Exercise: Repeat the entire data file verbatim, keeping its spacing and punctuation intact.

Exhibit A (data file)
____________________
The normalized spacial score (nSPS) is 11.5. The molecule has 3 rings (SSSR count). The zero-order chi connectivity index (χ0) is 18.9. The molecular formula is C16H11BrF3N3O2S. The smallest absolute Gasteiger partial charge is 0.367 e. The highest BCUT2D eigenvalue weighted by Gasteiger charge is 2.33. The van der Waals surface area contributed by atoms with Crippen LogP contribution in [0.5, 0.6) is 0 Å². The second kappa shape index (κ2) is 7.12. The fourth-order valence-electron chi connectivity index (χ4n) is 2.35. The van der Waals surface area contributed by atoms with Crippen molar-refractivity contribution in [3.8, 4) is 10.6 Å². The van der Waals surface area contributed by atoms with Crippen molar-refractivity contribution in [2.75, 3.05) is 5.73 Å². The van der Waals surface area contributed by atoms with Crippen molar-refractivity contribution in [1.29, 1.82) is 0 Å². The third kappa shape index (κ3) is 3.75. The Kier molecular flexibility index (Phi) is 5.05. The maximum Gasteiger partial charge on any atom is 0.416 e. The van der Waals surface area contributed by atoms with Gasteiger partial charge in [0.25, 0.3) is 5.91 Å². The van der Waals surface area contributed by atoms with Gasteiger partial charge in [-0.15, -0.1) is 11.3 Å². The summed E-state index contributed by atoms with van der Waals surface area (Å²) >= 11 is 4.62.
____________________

The normalized spacial score (nSPS) is 11.5. The molecule has 3 rings (SSSR count). The zero-order chi connectivity index (χ0) is 18.9. The molecular formula is C16H11BrF3N3O2S. The smallest absolute Gasteiger partial charge is 0.367 e. The highest BCUT2D eigenvalue weighted by Gasteiger charge is 2.33. The van der Waals surface area contributed by atoms with Crippen LogP contribution in [0.5, 0.6) is 0 Å². The second kappa shape index (κ2) is 7.12. The fourth-order valence-electron chi connectivity index (χ4n) is 2.35. The van der Waals surface area contributed by atoms with Crippen molar-refractivity contribution in [3.8, 4) is 10.6 Å². The van der Waals surface area contributed by atoms with Crippen molar-refractivity contribution in [2.75, 3.05) is 5.73 Å². The van der Waals surface area contributed by atoms with Crippen molar-refractivity contribution in [1.29, 1.82) is 0 Å². The third kappa shape index (κ3) is 3.75. The Kier molecular flexibility index (Phi) is 5.05. The maximum Gasteiger partial charge on any atom is 0.416 e. The van der Waals surface area contributed by atoms with Gasteiger partial charge in [0.25, 0.3) is 5.91 Å². The van der Waals surface area contributed by atoms with Gasteiger partial charge in [-0.15, -0.1) is 11.3 Å². The summed E-state index contributed by atoms with van der Waals surface area (Å²) >= 11 is 4.62.